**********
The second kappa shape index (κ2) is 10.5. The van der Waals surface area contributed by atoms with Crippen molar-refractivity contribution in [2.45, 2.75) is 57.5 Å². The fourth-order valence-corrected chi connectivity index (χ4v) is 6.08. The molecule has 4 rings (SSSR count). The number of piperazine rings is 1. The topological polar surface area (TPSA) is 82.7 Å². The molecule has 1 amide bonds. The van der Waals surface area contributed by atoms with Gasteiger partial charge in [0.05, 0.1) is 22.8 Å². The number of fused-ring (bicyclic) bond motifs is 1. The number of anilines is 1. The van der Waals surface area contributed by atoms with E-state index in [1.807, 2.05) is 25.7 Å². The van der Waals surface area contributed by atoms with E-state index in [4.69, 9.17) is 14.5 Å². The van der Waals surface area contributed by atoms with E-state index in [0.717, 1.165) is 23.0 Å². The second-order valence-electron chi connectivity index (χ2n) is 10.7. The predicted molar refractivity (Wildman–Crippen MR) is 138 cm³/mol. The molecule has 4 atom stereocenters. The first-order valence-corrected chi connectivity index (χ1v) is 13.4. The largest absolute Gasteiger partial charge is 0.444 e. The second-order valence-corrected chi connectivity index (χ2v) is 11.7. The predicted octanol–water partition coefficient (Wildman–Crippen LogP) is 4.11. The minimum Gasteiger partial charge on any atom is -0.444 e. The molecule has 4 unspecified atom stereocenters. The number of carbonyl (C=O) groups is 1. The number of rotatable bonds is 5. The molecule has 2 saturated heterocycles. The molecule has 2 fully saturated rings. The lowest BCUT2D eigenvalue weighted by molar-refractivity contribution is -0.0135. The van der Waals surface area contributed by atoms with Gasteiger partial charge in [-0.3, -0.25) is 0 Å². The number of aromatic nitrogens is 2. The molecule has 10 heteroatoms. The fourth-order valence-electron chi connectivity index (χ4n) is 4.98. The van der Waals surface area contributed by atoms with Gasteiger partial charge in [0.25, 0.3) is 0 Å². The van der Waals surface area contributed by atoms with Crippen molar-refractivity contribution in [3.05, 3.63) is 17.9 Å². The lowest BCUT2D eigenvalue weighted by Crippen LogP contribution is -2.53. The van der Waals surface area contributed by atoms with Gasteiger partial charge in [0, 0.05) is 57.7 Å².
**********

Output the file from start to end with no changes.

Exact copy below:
The second kappa shape index (κ2) is 10.5. The van der Waals surface area contributed by atoms with Crippen molar-refractivity contribution in [2.45, 2.75) is 57.5 Å². The fourth-order valence-corrected chi connectivity index (χ4v) is 6.08. The molecule has 4 rings (SSSR count). The number of piperazine rings is 1. The topological polar surface area (TPSA) is 82.7 Å². The molecule has 1 amide bonds. The van der Waals surface area contributed by atoms with Gasteiger partial charge in [0.05, 0.1) is 22.8 Å². The number of fused-ring (bicyclic) bond motifs is 1. The number of anilines is 1. The van der Waals surface area contributed by atoms with E-state index in [1.807, 2.05) is 25.7 Å². The van der Waals surface area contributed by atoms with E-state index in [4.69, 9.17) is 14.5 Å². The van der Waals surface area contributed by atoms with E-state index in [0.717, 1.165) is 23.0 Å². The second-order valence-electron chi connectivity index (χ2n) is 10.7. The predicted molar refractivity (Wildman–Crippen MR) is 138 cm³/mol. The molecule has 4 atom stereocenters. The first-order valence-corrected chi connectivity index (χ1v) is 13.4. The largest absolute Gasteiger partial charge is 0.444 e. The second-order valence-corrected chi connectivity index (χ2v) is 11.7. The predicted octanol–water partition coefficient (Wildman–Crippen LogP) is 4.11. The minimum Gasteiger partial charge on any atom is -0.444 e. The molecule has 4 unspecified atom stereocenters. The number of carbonyl (C=O) groups is 1. The number of rotatable bonds is 5. The molecule has 2 saturated heterocycles. The molecule has 2 fully saturated rings. The lowest BCUT2D eigenvalue weighted by molar-refractivity contribution is -0.0135. The van der Waals surface area contributed by atoms with Gasteiger partial charge in [-0.3, -0.25) is 0 Å². The number of aromatic nitrogens is 2. The molecule has 10 heteroatoms. The fourth-order valence-electron chi connectivity index (χ4n) is 4.98. The van der Waals surface area contributed by atoms with Gasteiger partial charge in [0.25, 0.3) is 0 Å². The van der Waals surface area contributed by atoms with Crippen molar-refractivity contribution in [3.05, 3.63) is 17.9 Å². The lowest BCUT2D eigenvalue weighted by Crippen LogP contribution is -2.53. The van der Waals surface area contributed by atoms with Gasteiger partial charge in [0, 0.05) is 57.7 Å².